Huge thanks to all of the people who have given time, lent encouragement, and donated money to keep this project moving ahead. Thanks as well to Captain Devoren and LASD for being open to change. If you want to get involved as a volunteer, send me your contact info to firstname.lastname@example.org. You can also:
- Subscribe to this blog: Your $2.99 monthly donation helps me advocate for cyclists.
- Join California Association of Bicycling Organizations. $10, cheap.
- Join LA County Bicycle Coalition.
- Talk with your club and discuss riding in the lane on PCH the next time you’re out that way.
It’s been less than a year since Greg Seyranian and Big Orange began using lane control on their group rides on PCH. Thanks again to all who have helped.
July 24, 2014 § 34 Comments
A new bobble has been added to the weekly Donut Ride, and I contemplated it as the wankers of the South Bay chewed me up and spit me out. It’s a short, steep, nasty little alleyway that comes after a long uphill slog followed by a fast downhill followed by a gradual climb followed by a very short wall.
The point behind the alley is to crush the spirits and impoverish the souls of those who, even at the outset of the group ride, are already broken.
The Donut Ride has evolved into an almost perfect group ride. It is so hard that to properly complete it you must cheat, cut the course, suck wheel, sneak ahead while everyone is regrouping, or all of the above. The climbs are so vicious that hordes of South Bay bicycle owners refuse to even show up. It drops people while they are still in bed.
In common with all great group rides, it crowns a winner who everyone can dispute, but not actually beat. “Wily Greek is a wheelsucker,” we mutter each time he deftly sprints away at the bottom of the Switchbacks. And like all group rides, great or not, you get to declare yourself the winner of something. “I was the first one to the Domes out of the fastest people who got dropped in the alley.” “I was the fastest climber out of the non-climbing sprinters who live in Long Beach.” Etc. It’s almost as good as Strava.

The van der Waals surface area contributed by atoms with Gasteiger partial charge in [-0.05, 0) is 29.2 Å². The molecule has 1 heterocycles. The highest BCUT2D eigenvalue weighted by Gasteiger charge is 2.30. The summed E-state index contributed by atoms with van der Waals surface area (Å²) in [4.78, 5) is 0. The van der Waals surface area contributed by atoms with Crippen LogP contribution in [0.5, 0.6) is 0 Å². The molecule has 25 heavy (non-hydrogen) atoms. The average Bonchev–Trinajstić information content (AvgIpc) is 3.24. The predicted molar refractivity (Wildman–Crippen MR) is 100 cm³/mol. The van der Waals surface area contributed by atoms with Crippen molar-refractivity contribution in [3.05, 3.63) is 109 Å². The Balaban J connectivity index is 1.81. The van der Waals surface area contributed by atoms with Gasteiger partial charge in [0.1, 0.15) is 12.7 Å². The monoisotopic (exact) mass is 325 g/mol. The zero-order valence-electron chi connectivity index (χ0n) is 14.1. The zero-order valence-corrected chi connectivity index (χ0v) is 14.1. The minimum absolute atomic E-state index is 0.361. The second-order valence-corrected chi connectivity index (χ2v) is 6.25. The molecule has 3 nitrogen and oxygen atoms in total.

The Donut Ride also contains the race-within-the-race element that so many of us live for: the OTB flailer who nonetheless fights tooth and toenail to finish ahead of the other OTB flailer who said something rude to him on Facebook. Best of all, like all group rides it’s free, starts close to home, doesn’t require an entry fee or a license, and when done properly will effectively wreck any legitimate training plan or racing goal.
The ideal group ride, which the Donut is, will be intense enough to destroy your legs but not make you faster. It will be long enough to exhaust you but not long enough to build your endurance. It will force you to ride either too slow to build your engine, or so fast that you’ll need an entire week in order to recuperate. It will expose all of your weaknesses and develop none of your strengths. Best of all, if you are a Donut vainquer, your victories will translate into little more than DNF’s and barely-finished’s at legitimate stage races.
It is a cul-de-sac for performance, and crystal meth for the legs. Plus, it finishes near several brewpubs which open about the time the ride finishes.